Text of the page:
Rasmus' walk-off single lifts Blue Jays to series win

Rasmus' walk-off single lifts Blue Jays to series win

Rasmus' walk-off single lifts Blue Jays to series win

TORONTO -- Colby Rasmus chose the perfect time to get his first hit of the day.

After failing to get on base all game, the Blue Jays center fielder stroked the game-winning single up the middle to lead his club to a 2-1 victory over the Astros at Rogers Centre on Sunday afternoon.

In the ninth inning, the hot-hitting 26-year-old came to the plate with men on base, a situation he'd seen a lot in the game. However, this time he'd walk away on the better end of it.

With Emilio Bonifacio on second after a leadoff double, Rasmus worked the count full against left-hander Wesley Wright. He then hit a 3-2 sinker off of Wright up through the middle of the infield, scoring the speedy Bonifacio easily for the game's winning run.

"The last at-bat, I went up there telling myself I'm looking for a cookie and I'm not swinging at nothing else until I have to," Rasmus said. "That was my approach, and that was the way I should have handled it."

Prior to the at-bat, he had struggled, going hitless in four at-bats and leaving a team-high five men on base.

The biggest of those opportunities came in the seventh inning. Rasmus came up with the bases loaded, but he popped up to Astros second baseman Jake Elmore to end the threat.

"That was a tough one," Rasmus said. "Coming up and they walk Edwin in front of me. Some things didn't go my way; it wasn't the easiest at-bat."

However, the Georgia native didn't take his failures with him in his next at-bat. Rasmus, who's been overly hard on himself in the past, is learning to let things go more than in the past.

"I just try to focus on ways to get things off my mind and off my chest. Let some things go that bother me," Rasmus said. "Just come back the next day as a fresh day and go out there and battle."

Rasmus' hit was the only one the Blue Jays could muster with men in scoring position in a game that was plagued by missed opportunities from the home squad.

"Colby stepped up," Blue Jays manager John Gibbons said. "It was a frustrating night leading to that.

"All those guys we left on base -- we had opportunities, couldn't capitalize."

The most notable opportunities came in the seventh and eighth inning.

Although Rasmus would eventually end the inning, Jose Bautista also had a chance at cashing in some runs. However, he would end up striking out, and was subsequently ejected for arguing balls and strikes.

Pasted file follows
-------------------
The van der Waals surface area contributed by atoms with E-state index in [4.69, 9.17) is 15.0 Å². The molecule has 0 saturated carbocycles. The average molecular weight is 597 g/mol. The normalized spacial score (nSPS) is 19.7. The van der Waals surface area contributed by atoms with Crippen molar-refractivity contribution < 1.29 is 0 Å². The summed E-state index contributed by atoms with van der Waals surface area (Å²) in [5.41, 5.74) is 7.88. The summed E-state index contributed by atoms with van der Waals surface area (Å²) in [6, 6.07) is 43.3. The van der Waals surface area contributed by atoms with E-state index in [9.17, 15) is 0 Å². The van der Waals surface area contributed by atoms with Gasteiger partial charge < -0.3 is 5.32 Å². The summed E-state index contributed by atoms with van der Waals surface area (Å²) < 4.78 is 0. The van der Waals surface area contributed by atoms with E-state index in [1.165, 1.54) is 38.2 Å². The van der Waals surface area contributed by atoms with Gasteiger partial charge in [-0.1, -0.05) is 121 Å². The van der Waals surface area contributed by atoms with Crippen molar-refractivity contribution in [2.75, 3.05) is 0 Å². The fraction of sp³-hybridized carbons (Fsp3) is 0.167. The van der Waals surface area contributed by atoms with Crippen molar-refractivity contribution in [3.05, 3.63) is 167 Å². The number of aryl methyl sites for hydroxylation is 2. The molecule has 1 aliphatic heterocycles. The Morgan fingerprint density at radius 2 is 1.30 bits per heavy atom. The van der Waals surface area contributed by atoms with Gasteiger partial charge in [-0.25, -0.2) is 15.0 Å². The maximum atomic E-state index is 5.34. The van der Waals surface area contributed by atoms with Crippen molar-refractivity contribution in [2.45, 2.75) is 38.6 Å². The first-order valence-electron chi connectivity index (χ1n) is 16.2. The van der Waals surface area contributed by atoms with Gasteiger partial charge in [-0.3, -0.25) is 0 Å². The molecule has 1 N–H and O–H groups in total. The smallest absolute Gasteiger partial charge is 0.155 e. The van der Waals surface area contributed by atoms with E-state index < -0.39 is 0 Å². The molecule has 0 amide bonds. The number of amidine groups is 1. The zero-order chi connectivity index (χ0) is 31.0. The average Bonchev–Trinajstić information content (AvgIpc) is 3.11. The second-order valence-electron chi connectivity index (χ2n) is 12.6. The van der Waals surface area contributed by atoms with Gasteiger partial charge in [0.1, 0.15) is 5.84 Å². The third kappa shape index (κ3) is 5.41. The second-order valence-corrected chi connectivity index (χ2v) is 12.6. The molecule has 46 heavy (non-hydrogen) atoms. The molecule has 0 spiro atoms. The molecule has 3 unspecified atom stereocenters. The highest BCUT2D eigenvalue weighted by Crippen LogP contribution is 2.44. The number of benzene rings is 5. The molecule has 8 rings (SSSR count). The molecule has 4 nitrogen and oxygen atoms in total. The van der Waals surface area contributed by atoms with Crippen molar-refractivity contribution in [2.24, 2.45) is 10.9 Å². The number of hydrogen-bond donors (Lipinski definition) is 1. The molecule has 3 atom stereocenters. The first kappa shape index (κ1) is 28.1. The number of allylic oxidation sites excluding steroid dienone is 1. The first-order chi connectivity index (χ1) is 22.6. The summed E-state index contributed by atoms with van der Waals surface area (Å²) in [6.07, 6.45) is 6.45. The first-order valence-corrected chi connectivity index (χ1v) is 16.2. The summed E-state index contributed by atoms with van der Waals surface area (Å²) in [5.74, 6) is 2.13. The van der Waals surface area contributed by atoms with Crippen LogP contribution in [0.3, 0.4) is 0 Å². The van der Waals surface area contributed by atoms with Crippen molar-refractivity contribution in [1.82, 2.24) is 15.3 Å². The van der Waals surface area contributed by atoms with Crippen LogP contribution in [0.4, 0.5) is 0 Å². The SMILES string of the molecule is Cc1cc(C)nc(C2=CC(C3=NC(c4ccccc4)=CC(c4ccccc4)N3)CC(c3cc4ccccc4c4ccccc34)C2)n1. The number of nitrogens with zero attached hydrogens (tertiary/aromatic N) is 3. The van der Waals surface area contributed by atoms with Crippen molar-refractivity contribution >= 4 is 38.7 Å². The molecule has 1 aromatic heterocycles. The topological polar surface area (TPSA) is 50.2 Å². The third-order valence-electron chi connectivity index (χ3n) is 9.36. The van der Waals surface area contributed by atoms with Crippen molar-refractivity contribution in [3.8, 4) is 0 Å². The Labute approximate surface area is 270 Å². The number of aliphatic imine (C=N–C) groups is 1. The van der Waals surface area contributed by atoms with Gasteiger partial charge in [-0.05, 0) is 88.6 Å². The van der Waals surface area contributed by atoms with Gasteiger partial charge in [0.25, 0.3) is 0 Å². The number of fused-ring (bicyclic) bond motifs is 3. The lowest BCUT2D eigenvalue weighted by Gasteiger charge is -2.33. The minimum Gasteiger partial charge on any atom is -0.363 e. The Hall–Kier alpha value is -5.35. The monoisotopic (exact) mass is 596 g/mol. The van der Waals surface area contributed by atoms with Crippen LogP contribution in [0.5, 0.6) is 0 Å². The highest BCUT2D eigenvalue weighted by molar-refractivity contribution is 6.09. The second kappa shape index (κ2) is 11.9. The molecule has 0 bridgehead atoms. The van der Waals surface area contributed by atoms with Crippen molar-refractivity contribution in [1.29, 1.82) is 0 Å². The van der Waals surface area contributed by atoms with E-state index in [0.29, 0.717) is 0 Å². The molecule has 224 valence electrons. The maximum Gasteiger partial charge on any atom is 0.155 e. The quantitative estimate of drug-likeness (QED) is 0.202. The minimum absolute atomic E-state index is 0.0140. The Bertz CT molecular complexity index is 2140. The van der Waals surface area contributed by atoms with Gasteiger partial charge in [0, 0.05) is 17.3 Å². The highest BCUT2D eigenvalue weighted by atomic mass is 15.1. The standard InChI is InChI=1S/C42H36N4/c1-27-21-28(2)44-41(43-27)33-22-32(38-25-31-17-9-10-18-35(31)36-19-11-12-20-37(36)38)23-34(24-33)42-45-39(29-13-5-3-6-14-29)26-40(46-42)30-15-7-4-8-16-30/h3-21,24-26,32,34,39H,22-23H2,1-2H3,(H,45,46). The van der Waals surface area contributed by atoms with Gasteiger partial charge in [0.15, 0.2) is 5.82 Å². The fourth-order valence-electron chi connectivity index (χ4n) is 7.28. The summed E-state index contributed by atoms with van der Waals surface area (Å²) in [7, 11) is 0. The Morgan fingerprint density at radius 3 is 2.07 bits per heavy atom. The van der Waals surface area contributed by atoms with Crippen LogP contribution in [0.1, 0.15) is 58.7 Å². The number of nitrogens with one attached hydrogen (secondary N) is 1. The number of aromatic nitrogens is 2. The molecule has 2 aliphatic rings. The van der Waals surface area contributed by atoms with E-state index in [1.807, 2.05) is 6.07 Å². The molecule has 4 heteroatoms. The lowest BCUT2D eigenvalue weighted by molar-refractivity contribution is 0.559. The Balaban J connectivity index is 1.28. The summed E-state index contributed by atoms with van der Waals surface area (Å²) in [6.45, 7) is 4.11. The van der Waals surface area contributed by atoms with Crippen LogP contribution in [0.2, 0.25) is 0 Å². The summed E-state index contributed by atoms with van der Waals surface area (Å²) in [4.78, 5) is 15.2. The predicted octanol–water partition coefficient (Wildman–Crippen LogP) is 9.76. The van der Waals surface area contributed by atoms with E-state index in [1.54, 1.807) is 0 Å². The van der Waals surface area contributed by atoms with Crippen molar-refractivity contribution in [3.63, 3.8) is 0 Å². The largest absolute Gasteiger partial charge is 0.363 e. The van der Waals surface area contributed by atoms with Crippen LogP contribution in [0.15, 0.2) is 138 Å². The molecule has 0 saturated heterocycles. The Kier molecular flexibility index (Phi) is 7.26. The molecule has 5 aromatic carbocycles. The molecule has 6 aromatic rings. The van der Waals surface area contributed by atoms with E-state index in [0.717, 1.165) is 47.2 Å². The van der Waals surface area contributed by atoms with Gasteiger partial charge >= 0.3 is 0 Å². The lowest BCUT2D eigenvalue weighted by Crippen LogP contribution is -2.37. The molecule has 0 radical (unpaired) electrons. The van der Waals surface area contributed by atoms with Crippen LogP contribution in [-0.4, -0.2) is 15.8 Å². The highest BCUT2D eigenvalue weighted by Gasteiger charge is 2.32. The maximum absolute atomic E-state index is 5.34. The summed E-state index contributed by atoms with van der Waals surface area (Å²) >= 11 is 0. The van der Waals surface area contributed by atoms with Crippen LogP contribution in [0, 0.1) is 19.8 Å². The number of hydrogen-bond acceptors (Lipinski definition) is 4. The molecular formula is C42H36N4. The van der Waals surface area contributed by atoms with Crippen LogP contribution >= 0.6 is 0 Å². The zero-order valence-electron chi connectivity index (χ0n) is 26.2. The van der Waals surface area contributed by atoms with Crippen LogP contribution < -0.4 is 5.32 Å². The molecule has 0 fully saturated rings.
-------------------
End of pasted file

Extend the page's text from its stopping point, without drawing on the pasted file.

In the following inning, it was a game-saving catch from Astros center fielder Brandon Barnes that stopped the club from scoring a go-ahead run.

With Rajai Davis on first and J.P. Arencibia at the plate, Barnes made a leaping grab against the wall in the alley in left-center field, denying an extra-base hit for Arencibia. At the time, Davis was already around second and would have scored easily had it not been for that catch.

In total, Toronto went 1-for-11 with runners in scoring position and left 14 runners on base.

That would eventually cost starter Todd Redmond, who deserved better than a no-decision after a career-best performance.

Redmond, who was making his fourth start for the club since being called up from Triple-A Buffalo, didn't have any troubles disposing of the Astros. The right-hander tossed six innings of one-run ball, allowing three hits and walking two, while striking out a career-high 10 batters.

"I just come up here and try to keep the guys in the game so we can have a chance to win," Redmond said.

"He was effectively wild," Astros manager Bo Porter said. "We expanded our zone a little bit, which probably aided him in the strikeout total. His pitch count was up pretty high the first three or four innings and we had an opportunity to really get into their 'pen much earlier than we did, and I think we helped him out by expanding their strike zone."

The only blemish on his afternoon was a solo home run to former Blue Jay Brett Wallace, who was shipped off in the deal to acquire outfielder Anthony Gose. Wallace hit a 3-1 sinker into the first deck in right-center field, squaring the game at 1.

Wallace's home run was his sixth of the season, and came just after Toronto put a run on the board, diminishing the club's very short-lived lead.

The Blue Jays opened the scoring in the bottom of the third when Edwin Encarnacion hit a sacrifice fly to center field, scoring Jose Reyes from third. That would be the only run the club would get against rookie Jarred Cosart.

Cosart wasn't particularly sharp with his location, walking five batters and allowing four hits, but he was able to escape without much damage over his six innings on the mound. He stranded seven batters and held the Blue Jays hitless with runners in scoring position.

With the win, the Blue Jays took their first series since July 5-7 vs. the Twins, and improved to 3-7 on a rough homestand.

"It's huge," Rasmus said of the series victory. "We have to put as many wins together as we can. Keep battling. Keep grinding. Not get beat down with some of the things that don't go our way. Stay positive and get on this West Coast trip and go out there and try to win some ballgames."

Evan Peaslee is an associate reporter for MLB.com. Follow him on Twitter at @EvanPeaslee. This story was not subject to the approval of Major League Baseball or its clubs.